The only constant with computer technology is change. No matter how comfortable you are with your current PC, at some point you’ll need to move on to a new one.
Perhaps you want to use programs that won’t run on your old PC. Perhaps you’ve run out of hard disk space and memory. You could upgrade or replace these components, but with a computer more than three or four years old, it’s often better to buy a new system.
“Migrating” to a new PC can range from hellish to exhilarating, depending largely on how well you prepare. This is true whether you’re dealing with one PC or several hundred.
First, check if you can use your old programs and hardware peripherals with any new computer you’re thinking about purchasing.
One key is the new computer’s operating system. Check the Web site of the operating system vendor. Microsoft, for instance, lets you search the “Windows Catalog” to see if programs and peripherals are compatible with its new Windows XP operating system. You can also check the Web sites of the software and peripheral vendors.
If a program or peripheral is incompatible, all is not lost. Though it will cost you, upgrading a program usually brings added benefits. With peripherals, sometimes you can overcome compatibility obstacles.
In upgrading recently to a new HP Pavilion 2.0 gigahertz machine, I knew that my versatile 10-year-old Maxi Switch keyboard wouldn’t work. It has an old keyboard-style plug, which I had been using on a newer computer with the help of a PS/2 adapter. So I bought a second adapter to let me plug the PS/2 adapter into the USB port of my brand-new computer.
Belkin Components of Compton, California (http://www.belkin.com) sells a lot of adapters like this. You may be able to buy a Belkin adapter less expensively (as I did) from a third-party vendor such USB-Shop.com (http://www.usb-shop.com).
Next, plan how you’ll be transferring your data from the old system to the new one. You have many options.
The simplest options, collectively dubbed “sneaker net,” involve copying files onto floppy or Zip disks, Jazz portable hard disks, backup tapes, or writable CD or DVD discs and then walking them from one PC to the next.
With floppy disks, no single file can be larger than the 1.44-megabyte capacity of a disk; that is, unless you use a program to split up larger files into smaller pieces. One such program is Freebyte’s free HJ-Split (http://www.freebyte.com). The floppy route though is too slow unless you’re moving only a few files.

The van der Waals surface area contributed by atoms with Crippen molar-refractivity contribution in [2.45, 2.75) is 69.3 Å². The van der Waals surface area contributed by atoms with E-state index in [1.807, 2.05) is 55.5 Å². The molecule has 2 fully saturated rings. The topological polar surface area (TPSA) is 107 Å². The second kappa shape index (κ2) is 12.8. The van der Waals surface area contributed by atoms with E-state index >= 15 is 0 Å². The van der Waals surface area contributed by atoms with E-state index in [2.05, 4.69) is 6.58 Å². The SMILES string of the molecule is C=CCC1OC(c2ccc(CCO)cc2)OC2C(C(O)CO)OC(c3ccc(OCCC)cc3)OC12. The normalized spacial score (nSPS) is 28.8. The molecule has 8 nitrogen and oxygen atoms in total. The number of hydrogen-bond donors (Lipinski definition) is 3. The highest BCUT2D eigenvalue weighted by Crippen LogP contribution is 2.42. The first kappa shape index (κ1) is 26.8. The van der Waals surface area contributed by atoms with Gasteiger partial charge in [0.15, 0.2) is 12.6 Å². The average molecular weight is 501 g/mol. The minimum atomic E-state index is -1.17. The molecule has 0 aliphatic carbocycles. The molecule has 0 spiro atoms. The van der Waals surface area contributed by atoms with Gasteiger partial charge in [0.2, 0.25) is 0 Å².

With Zip and Jazz disks and backup tapes, both the old and new computer must be equipped with the same technology. With writable CD or DVD discs, the old computer must have a writable optical drive.
Another option, if you’re comfortable working inside a computer’s case, is to remove the hard drive from the old PC and temporarily install it on the new PC. The new PC, though, has to use the same hard-drive technology.
A third option is to transfer the files through the Internet using your Web space at your Internet service provider or an online storage service such as Xdrive (http://www.xdrive.com). This method is slow, though, unless you have a cable, DSL, or other broadband connection.
One more option is to connect the two computers directly using a parallel, serial, USB, or network cable. Windows can help here. In Windows XP, the Files and Settings Transfer Wizard can transfer files and Microsoft Office settings, saving you time if you’ve customized these programs. But you’ll have to buy the appropriate cable unless you have an extra one around.
More Moving Power
Third-party “system migration utilities” can do more, though you’ll pay for the convenience.
PCsync from Laplink (http://www.laplink.com) comes with both a serial and USB cable. It supports 45 different programs and costs about $75. IntelliMover from Detto Technologies (http://www.detto.com) supports 47 programs and costs less, about $40 for the parallel-cable version and $45 for the USB-cable version.
Aloha Bob PC Relocator from Eisenworld (http://www.alohabob.com) costs about $40, comes with a parallel cable, and transfers entire programs. Unless you no longer have the installation discs, however, you’re usually better off with fresh installations.
All three programs are appropriate for home users as well as small businesses.
If you’re responsible for migrating many computers, an industrial-strength tool, such as the well-regarded PC Transplant Pro from Altiris (http://www.altiris.com) can automate the process. A 100-node license runs about $2,000, with other license options available.
Reid Goldsborough is a syndicated columnist and author of the book “Straight Talk About the Information Superhighway.” He can be reached at firstname.lastname@example.org or http://members.home.net/reidgold.